The upper Klamath Basin.
Over the past year, TU’s long involvement in the campaign to restore the Klamath River and its salmon and steelhead runs paid dividends as this three-pronged effort passed several major milestones. TU’s staff and grassroots in both California and Oregon have played integral roles in this progress.
Most recently, the Klamath River Renewal Corporation (KRRC) filed a formal supplement to its Definite Plan for taking over the hydropower operating license for the Lower Klamath Project (four dams and associated infrastructure) from the utility PacifiCorp and for decommissioning and removing these dams.
These filings are required under the Federal Energy Regulatory Commission’s (FERC) relicensing process for hydropower projects. Removing the dams will restore fish passage to more than 400 miles of good spawning and rearing habitat in the upper Klamath Basin.
TU staff and grassroots in both California and Oregon stepped up to submit letters of support for the KRRC’s most recent filing. Thirty-three sportsmen’s groups and businesses co-signed the letter from TU’s California troops.
Brian Johnson, the director of TU’s California programs, sits on the board of directors of the KRRC and helped develop and refine the filings for the Definite Plan and its supplement. The supplemental filing largely focuses on further articulating the KRRC’s treatment of environmental impacts, insurance coverage, and cost management and funding issues.
Previously, the KRRC had marked major progress in the process of taking out the four dams when it announced the signing of a contract with international construction firm Kiewit Corp. to complete the design and construction phases of dam removal.
Other significant milestones in the process during the past year include the State of Oregon completing its water quality certification for the proposed project under sec. 401 of the Clean Water Act, affirming that removal of JC Boyle Dam would meet Oregon water quality requirements, and the State of California initiating its own review for water quality certification (supported by formal comments from TU).
More broadly, Johnson’s position on the KRRC board of directors for the KRRC and Oregon Director Chrysten Lambert’s position as chair of the Klamath River Compact Commission helped advance two of our three strategic actions in the Klamath watershed.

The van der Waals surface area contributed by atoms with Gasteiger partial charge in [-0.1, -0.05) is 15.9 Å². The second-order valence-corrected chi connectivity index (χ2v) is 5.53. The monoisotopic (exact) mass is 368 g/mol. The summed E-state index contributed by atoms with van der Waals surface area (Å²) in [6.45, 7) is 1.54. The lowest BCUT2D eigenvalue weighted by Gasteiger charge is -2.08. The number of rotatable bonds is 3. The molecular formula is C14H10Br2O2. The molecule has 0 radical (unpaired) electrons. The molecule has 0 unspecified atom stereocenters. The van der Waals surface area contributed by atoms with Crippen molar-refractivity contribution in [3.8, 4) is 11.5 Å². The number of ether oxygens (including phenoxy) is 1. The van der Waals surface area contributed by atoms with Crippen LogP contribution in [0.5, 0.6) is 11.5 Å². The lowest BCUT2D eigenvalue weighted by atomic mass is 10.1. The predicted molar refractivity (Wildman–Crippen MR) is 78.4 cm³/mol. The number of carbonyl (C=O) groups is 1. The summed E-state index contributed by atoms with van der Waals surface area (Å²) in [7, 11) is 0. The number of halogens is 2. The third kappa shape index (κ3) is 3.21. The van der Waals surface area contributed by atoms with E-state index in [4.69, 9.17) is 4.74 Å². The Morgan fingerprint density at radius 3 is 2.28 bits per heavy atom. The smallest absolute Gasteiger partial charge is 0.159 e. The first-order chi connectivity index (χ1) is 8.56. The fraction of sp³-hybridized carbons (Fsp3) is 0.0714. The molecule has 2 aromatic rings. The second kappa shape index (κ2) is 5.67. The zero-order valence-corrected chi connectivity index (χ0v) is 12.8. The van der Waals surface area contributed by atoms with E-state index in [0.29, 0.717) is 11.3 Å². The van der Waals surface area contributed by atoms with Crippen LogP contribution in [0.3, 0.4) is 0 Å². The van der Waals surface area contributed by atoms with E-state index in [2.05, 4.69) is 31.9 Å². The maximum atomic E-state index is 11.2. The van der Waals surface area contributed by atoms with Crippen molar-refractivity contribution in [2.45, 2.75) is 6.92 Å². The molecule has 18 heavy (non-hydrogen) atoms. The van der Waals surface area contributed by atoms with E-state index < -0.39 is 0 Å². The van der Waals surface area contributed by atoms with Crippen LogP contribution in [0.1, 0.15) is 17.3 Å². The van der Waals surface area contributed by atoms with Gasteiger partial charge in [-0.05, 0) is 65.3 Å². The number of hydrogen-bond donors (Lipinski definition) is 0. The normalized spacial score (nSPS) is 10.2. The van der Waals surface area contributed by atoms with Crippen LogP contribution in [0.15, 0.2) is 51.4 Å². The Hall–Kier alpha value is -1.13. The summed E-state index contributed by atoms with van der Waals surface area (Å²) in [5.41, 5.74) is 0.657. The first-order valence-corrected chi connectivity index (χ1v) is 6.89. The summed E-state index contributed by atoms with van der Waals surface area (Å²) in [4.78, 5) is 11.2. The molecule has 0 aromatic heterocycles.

These actions include negotiating the terms and securing requisite permits and approvals for removing the four dams, and developing a comprehensive water sharing and management solution for the basin that provides relief equally to communities, cultures, fish populations and business interests.
Meanwhile, TU’s Upper Klamath Basin Restoration team continued to earn significant grant awards and to initiate and complete high priority restoration projects above Klamath Lake that boost dry season streamflows, enhance water quality by reducing transport of agricultural runoff, and improve fish passage and habitat conditions in streams identified for such treatments in federal species recovery plans for native bull trout and other fishes.
TU’s award-winning filmmaker, Josh Duplechian, is in the final production stage of two short videos to document some of TU’s upper Klamath basin restoration projects and project partners. Stay tuned for their official launch.
And TU is helping to improve coordination of messaging, news reporting and opinion page content on Klamath River restoration and dam removal. This work resulted in an opinion editorial authored by Johnson and Lambert published in the Siskiyou Daily News last fall, and an extensive interview with Johnson and Lambert published in the respected national news forum, News Deeply, which articulates TU’s vision of success for the Klamath River and the communities, tribes, fish species, and business interests that depend on it.
Historically, the Klamath River has been the third most productive river system for salmon and steelhead on the West Coast. TU remains fully dedicated to restoring this river, and its legendary coldwater fisheries, for the benefit of both people and the ecology of this scenic, uniquely-biodiverse region.